The last light of the day slowly fades as the sun disappears over the Mount Kosciuszko mountain range. I spot a nearby mob and silently ask their permission to approach. I explain that they are in a catchment zone, that they will likely be killed if they can’t be rehomed and that I would like to tell their story in photographs. A muscular, beautiful 15-hands mare allows me to come closer and lowers her head.
For 150 years the wild Brumby has called the Australian landscape home. First introduced by the European settler, the Brumby has been made famous by writers such as Elyne Mitchell and Banjo Paterson, warranting an important place in our national cultural heritage.
Today, Australia has one of the largest population of wild horses in the world, estimated at more than 400,000 with over 10,000 in the Australian Alps. In these numbers they are damaging fragile alpine ecosystems and native species. Both the NSW and the Victorian Government have released action plans and both reports propose more severe measures to rein in these numbers.
Their management is a highly contentious issue, generating emotionally charged debate from both conservationists and activists as the Brumby is both an introduced species and a national icon. The lack of public support is no surprise given the confusion regarding population numbers and paucity of rigorous research.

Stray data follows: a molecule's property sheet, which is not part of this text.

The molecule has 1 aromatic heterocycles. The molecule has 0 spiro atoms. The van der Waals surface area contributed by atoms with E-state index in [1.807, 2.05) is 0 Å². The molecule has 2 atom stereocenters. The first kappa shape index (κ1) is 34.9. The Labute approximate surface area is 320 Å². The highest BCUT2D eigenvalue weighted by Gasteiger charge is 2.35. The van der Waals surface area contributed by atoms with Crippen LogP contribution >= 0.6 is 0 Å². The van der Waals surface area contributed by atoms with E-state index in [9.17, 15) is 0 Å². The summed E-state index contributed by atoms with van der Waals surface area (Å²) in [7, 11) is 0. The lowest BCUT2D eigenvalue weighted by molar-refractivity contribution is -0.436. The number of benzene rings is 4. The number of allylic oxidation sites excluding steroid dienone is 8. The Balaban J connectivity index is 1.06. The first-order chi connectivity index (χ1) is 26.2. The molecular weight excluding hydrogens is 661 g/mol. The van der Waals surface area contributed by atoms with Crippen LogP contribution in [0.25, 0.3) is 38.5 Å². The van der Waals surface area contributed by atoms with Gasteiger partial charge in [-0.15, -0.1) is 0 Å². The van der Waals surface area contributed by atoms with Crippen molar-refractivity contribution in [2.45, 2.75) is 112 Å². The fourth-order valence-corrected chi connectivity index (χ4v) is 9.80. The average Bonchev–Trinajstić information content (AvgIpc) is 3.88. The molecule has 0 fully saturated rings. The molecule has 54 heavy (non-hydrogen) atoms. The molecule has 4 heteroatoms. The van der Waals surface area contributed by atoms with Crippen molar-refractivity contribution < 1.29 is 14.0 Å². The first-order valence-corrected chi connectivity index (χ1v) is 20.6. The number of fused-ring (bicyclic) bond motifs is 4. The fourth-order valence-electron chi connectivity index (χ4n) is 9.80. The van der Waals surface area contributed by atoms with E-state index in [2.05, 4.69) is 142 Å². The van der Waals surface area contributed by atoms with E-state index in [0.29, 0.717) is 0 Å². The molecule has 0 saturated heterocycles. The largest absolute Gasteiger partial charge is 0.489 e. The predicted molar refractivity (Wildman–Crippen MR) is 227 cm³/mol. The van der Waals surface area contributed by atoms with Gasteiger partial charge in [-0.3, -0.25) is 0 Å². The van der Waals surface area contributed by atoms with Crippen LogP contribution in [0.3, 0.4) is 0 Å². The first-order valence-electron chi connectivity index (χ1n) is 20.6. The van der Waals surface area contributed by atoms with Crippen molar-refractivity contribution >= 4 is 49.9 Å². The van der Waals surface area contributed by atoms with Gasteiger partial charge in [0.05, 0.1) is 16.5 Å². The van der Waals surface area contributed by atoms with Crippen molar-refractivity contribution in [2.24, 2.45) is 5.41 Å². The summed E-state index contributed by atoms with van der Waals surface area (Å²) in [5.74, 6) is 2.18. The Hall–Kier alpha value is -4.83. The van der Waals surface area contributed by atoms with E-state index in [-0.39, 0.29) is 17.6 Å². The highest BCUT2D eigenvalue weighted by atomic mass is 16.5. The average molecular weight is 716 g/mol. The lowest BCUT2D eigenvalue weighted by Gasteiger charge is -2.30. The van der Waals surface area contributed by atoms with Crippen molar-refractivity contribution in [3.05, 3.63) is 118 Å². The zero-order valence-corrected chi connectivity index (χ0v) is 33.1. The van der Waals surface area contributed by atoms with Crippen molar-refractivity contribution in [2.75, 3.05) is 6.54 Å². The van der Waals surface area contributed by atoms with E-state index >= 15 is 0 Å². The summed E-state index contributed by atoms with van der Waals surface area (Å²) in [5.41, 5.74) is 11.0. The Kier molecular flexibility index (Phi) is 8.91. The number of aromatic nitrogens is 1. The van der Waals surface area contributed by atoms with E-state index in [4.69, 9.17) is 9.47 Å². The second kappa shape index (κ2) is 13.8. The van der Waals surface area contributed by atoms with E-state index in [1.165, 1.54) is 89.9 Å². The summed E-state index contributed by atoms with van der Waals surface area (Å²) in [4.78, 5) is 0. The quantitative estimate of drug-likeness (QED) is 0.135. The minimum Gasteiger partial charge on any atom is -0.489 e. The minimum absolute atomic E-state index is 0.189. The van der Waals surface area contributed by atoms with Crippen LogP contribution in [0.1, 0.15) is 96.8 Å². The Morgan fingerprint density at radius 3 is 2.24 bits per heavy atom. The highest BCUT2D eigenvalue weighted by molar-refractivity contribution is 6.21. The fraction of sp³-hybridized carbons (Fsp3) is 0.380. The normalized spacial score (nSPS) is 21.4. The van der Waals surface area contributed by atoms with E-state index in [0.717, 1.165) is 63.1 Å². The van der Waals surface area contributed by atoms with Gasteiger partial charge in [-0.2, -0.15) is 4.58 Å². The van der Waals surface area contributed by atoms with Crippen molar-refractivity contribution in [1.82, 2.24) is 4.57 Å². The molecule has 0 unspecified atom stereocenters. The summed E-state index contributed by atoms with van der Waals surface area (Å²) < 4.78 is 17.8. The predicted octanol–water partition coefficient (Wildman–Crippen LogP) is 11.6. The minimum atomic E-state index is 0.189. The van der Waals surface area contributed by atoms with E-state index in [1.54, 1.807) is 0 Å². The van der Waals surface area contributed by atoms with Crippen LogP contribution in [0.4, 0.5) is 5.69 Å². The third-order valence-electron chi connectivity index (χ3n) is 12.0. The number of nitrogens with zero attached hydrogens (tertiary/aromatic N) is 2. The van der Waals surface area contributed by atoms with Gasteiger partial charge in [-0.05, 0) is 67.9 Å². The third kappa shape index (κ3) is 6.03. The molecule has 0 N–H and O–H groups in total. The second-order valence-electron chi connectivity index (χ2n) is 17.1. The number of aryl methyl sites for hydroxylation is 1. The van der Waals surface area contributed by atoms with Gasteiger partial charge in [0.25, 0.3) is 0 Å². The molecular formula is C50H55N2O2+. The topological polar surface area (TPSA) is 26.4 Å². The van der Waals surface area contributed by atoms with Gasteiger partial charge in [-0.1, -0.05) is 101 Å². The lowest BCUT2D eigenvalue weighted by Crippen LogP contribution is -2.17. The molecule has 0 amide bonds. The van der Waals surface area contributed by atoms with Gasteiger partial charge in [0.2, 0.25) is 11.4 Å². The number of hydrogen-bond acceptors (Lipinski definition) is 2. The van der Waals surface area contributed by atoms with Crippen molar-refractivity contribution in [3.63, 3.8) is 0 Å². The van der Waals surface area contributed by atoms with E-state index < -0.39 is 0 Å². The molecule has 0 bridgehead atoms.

Both governments have committed to trapping the Brumbies before they are to be rehomed or to humanely kill them. Volunteer organisations across Australia are working to take on as many brumbies as possible as their temperaments and versatility are ideal as domestic mounts. The Australian Brumby Challenge highlights their trainability: in just 150 days passively trapped wild Brumbies are partnered with trainers and transformed into working mounts to be shown and auctioned at the Australian Equitana event.
Currently 70% of Brumbies trapped and removed from our Alpine regions will be killed, this is due to a lack of demand for this incredibly versatile and trainable animal. The organisations responsible for training and rehoming these wild brumbies are in need of support and suitable homes are also in dire need. For further information, refer to the Support our Brumbies page.